I have an off-topic question that might make some of you laugh

People always say that rock beats paper. Stand in front of me while I throw a rock at you and you are protecting yourself with a piece of paper, and tell me which one wins. =)


I thought "paper covers rock" wins???
Member Since: Posts: Comments:
There is a new tropical disturbance in the Eastern Pacific taking place...Should take the name "Hilary" over the next few days, potentially becoming the seasons first and last hurricane. Of course, it may not develop at all, but it has the model support.

Member Since: July 6, 2010 Posts: 113 Comments: 32046
511. JLPR2
Quoting GTcooliebai:
Jeez 70 knot winds blowing off of the East Coast the Jet Stream must be located there & 50 knots of wind shear associated with our Atlantic ULL.



But the ULL in the Eastern Caribbean has weakened considerably.
Member Since: September 4, 2007 Posts: 7 Comments: 8697
I have an off-topic question that might make some of you laugh.

People always say that rock beats paper. Stand in front of me while I throw a rock at you and you are protecting yourself with a piece of paper, and tell me which one wins. =)
Member Since: July 6, 2010 Posts: 113 Comments: 32046
here where i put things


IE 9 F -

firefox D-


chrom A


and any thing else F-
Member Since: May 21, 2006 Posts: 5091 Comments: 115104
Quoting GTcooliebai:
Monster ULL in the middle of the Atlantic and one over the Caribbean


definitely a beast.





here's some music during these quiet times
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Jeez 70 knot winds blowing off of the East Coast the Jet Stream must be located there & 50 knots of wind shear associated with our Atlantic ULL.

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Quoting WeatherNerdPR:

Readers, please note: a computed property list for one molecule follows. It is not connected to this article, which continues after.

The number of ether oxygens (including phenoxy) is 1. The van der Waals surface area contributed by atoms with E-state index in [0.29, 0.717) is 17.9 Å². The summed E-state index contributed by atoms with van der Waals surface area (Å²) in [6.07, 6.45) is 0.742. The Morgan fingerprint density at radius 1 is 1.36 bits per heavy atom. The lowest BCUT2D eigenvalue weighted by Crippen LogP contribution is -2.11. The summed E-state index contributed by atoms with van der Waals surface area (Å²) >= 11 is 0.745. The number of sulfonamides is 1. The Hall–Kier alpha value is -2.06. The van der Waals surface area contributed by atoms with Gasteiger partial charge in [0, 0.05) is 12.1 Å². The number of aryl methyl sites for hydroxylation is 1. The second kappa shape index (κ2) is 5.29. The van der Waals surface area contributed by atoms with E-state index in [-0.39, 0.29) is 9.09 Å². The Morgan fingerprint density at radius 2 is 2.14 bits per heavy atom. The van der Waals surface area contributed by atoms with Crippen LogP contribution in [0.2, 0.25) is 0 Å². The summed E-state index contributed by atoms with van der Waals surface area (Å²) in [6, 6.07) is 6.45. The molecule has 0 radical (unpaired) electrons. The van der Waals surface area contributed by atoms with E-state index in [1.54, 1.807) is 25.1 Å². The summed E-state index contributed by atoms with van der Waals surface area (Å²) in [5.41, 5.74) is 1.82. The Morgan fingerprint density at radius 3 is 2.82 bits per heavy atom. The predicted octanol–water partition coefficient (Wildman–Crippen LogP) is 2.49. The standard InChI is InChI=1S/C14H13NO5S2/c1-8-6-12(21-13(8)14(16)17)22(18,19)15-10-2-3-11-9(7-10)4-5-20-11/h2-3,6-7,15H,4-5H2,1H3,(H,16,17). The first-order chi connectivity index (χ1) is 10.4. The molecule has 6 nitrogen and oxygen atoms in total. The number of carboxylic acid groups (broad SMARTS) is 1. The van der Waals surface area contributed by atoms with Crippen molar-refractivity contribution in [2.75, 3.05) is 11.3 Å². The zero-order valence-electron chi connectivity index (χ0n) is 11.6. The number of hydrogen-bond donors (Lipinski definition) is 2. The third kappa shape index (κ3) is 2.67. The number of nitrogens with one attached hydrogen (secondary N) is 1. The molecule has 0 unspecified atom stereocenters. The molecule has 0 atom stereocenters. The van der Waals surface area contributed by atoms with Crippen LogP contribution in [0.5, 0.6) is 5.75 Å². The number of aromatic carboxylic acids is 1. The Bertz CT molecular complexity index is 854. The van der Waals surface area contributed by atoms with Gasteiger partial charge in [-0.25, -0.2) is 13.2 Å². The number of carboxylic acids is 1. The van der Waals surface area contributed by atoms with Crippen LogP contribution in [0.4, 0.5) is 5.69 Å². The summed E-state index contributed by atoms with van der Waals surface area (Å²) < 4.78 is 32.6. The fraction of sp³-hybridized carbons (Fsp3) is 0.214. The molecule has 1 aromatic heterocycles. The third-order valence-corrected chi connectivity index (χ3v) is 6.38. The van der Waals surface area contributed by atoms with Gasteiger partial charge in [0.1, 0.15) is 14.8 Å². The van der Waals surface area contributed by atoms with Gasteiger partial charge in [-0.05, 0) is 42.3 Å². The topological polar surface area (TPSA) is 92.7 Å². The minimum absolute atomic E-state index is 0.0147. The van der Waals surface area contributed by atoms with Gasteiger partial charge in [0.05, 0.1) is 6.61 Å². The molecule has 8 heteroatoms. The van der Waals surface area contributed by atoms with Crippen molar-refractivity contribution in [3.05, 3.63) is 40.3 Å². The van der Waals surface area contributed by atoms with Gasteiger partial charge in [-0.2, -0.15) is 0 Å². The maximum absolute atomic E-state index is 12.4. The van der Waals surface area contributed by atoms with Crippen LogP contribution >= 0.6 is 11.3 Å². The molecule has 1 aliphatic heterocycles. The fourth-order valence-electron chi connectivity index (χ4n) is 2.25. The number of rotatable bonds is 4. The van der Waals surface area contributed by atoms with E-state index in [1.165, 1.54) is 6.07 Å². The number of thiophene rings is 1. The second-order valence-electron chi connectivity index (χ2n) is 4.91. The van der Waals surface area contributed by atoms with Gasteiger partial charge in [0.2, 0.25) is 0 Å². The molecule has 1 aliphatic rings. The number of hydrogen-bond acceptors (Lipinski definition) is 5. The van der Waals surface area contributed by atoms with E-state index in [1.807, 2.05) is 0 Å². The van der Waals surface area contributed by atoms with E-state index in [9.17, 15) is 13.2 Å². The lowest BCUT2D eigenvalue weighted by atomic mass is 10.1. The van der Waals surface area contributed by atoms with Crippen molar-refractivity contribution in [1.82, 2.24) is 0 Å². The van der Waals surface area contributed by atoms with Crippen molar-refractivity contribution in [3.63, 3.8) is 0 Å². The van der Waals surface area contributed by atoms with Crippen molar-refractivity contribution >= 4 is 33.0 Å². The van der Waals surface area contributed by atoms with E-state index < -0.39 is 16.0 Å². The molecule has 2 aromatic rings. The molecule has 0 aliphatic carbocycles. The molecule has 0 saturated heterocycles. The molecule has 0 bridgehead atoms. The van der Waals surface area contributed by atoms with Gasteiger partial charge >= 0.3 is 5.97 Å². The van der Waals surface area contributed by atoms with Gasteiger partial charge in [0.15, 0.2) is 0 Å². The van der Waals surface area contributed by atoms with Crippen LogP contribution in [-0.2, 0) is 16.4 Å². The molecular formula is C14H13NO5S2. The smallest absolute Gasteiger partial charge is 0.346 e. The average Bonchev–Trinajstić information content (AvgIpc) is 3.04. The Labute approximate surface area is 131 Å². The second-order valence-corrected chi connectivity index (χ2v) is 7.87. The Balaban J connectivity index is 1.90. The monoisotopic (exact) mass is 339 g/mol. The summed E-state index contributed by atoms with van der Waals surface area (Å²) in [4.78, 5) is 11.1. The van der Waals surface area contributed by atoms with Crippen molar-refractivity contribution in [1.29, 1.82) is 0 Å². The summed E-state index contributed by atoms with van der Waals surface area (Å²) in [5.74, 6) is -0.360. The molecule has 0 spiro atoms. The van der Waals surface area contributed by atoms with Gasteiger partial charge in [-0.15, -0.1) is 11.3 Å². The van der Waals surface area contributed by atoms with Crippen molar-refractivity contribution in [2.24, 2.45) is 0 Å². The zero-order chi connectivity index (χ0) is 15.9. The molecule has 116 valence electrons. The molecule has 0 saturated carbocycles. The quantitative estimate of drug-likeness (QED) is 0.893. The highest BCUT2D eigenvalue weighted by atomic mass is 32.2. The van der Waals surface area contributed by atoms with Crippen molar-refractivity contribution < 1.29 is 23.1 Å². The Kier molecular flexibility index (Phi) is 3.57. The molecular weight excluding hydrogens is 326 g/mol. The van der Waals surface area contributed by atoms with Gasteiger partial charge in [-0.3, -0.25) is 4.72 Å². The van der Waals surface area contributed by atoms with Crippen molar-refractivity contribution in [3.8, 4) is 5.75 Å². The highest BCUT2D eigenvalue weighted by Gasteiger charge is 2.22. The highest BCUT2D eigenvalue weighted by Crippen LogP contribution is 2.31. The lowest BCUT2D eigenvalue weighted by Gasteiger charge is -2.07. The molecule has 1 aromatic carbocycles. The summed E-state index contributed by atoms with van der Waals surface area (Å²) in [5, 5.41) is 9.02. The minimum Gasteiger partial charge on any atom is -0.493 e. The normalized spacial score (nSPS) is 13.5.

IE doesn't get an F, it should get an F-, or
-16,789,546%.


Agree 100%
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Quoting TomTaylor:
Exactly how I felt switching from IE to FF.

Also, I wouldn't say FF is that bad. It has a lot of add-ons which can be very helpful, like DownloadHelper which allows you to take just about any internet video (youtube included) and download it onto your computer.

I'd rate it like this

IE: F
Safari: B-
FF: A-
Google Chrome: A

IE doesn't get an F, it should get an F-, or
-16,789,546%.
Member Since: July 7, 2010 Posts: 0 Comments: 5682
Quoting jpsb:
We have rare earth minerals here, it is just cheaper to buy from China then to mine here. If that changes we will mine here.


I completely agree with you. We do have rare earth mines here. We just do not have enough to compete against China and their mines. China will control the rare earth markets, not the U.S.. Hopefully, we are smart enough to use our supplies for our own purposes and to not try to compete China's resources. We could not win that battle.
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Monster ULL in the middle of the Atlantic and one over the Caribbean


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Quoting JLPR2:
This is sad.




97L RIP
Member Since: May 21, 2006 Posts: 5091 Comments: 115104
Quoting TropicalAnalystwx13:
Its not slow on the blog...its just not fast.



Internet Explorer isn't feeling the love tonight...lol.


See, another F for IE.
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498. JLPR2
This is sad.
Member Since: September 4, 2007 Posts: 7 Comments: 8697
Quoting TropicalAnalystwx13:
Its not slow on the blog...its just not fast.



Internet Explorer isn't feeling the love tonight...lol.
can't stand IE lol.

It's gotten better though, so I suppose it doesn't deserve an F, but it's definitely the worst of the most popular browsers.
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seems too me Chrome 14 has a new UI and many new tools
Member Since: May 21, 2006 Posts: 5091 Comments: 115104
Quoting TomTaylor:
hey, not much

watching my brother and Jackass 3.5 lolz

another slow night on the blog I see

LOL
Member Since: July 7, 2010 Posts: 0 Comments: 5682
I really wish we had better modeling of the MJO

wtf is this supposed to mean lol




Models are basically all over the place as far as where the MJO will go.
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so oh has Chrome 14
Member Since: May 21, 2006 Posts: 5091 Comments: 115104
492. jpsb
Quoting Some1Has2BtheRookie:


I get a 404 error - Page not found

Never mind. A found a space, in the link, that should not be there.